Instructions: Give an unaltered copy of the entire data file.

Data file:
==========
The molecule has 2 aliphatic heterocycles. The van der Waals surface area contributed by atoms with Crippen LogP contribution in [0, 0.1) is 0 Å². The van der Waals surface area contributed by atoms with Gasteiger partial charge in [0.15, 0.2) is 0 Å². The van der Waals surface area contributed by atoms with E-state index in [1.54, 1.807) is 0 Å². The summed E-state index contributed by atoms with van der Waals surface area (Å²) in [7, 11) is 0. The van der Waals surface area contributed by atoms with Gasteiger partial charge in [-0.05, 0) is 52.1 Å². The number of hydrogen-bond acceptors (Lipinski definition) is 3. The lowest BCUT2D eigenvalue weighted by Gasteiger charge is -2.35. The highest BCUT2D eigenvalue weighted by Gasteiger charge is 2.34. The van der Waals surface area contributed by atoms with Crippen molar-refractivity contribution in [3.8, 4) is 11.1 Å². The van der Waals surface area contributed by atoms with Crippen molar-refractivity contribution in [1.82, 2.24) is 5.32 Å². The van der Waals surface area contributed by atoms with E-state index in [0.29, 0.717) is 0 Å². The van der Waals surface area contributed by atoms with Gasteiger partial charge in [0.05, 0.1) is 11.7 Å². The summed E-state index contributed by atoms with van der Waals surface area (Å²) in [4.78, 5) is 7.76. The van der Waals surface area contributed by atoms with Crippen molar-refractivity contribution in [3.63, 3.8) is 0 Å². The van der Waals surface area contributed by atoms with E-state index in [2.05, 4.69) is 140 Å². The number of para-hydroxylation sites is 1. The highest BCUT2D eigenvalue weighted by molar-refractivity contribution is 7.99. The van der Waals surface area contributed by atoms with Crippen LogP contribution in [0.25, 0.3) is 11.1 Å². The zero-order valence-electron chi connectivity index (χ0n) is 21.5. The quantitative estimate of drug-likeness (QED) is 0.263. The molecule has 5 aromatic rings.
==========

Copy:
The molecule has 2 aliphatic heterocycles. The van der Waals surface area contributed by atoms with Crippen LogP contribution in [0, 0.1) is 0 Å². The van der Waals surface area contributed by atoms with Gasteiger partial charge in [0.15, 0.2) is 0 Å². The van der Waals surface area contributed by atoms with E-state index in [1.54, 1.807) is 0 Å². The summed E-state index contributed by atoms with van der Waals surface area (Å²) in [7, 11) is 0. The van der Waals surface area contributed by atoms with Gasteiger partial charge in [-0.05, 0) is 52.1 Å². The number of hydrogen-bond acceptors (Lipinski definition) is 3. The lowest BCUT2D eigenvalue weighted by Gasteiger charge is -2.35. The highest BCUT2D eigenvalue weighted by Gasteiger charge is 2.34. The van der Waals surface area contributed by atoms with Crippen molar-refractivity contribution in [3.8, 4) is 11.1 Å². The van der Waals surface area contributed by atoms with Crippen molar-refractivity contribution in [1.82, 2.24) is 5.32 Å². The van der Waals surface area contributed by atoms with E-state index in [0.29, 0.717) is 0 Å². The van der Waals surface area contributed by atoms with Gasteiger partial charge in [0.05, 0.1) is 11.7 Å². The summed E-state index contributed by atoms with van der Waals surface area (Å²) in [4.78, 5) is 7.76. The van der Waals surface area contributed by atoms with Crippen molar-refractivity contribution in [3.63, 3.8) is 0 Å². The van der Waals surface area contributed by atoms with E-state index in [2.05, 4.69) is 140 Å². The number of para-hydroxylation sites is 1. The highest BCUT2D eigenvalue weighted by molar-refractivity contribution is 7.99. The van der Waals surface area contributed by atoms with Crippen LogP contribution in [0.25, 0.3) is 11.1 Å². The zero-order valence-electron chi connectivity index (χ0n) is 21.5. The quantitative estimate of drug-likeness (QED) is 0.263. The molecule has 5 aromatic rings.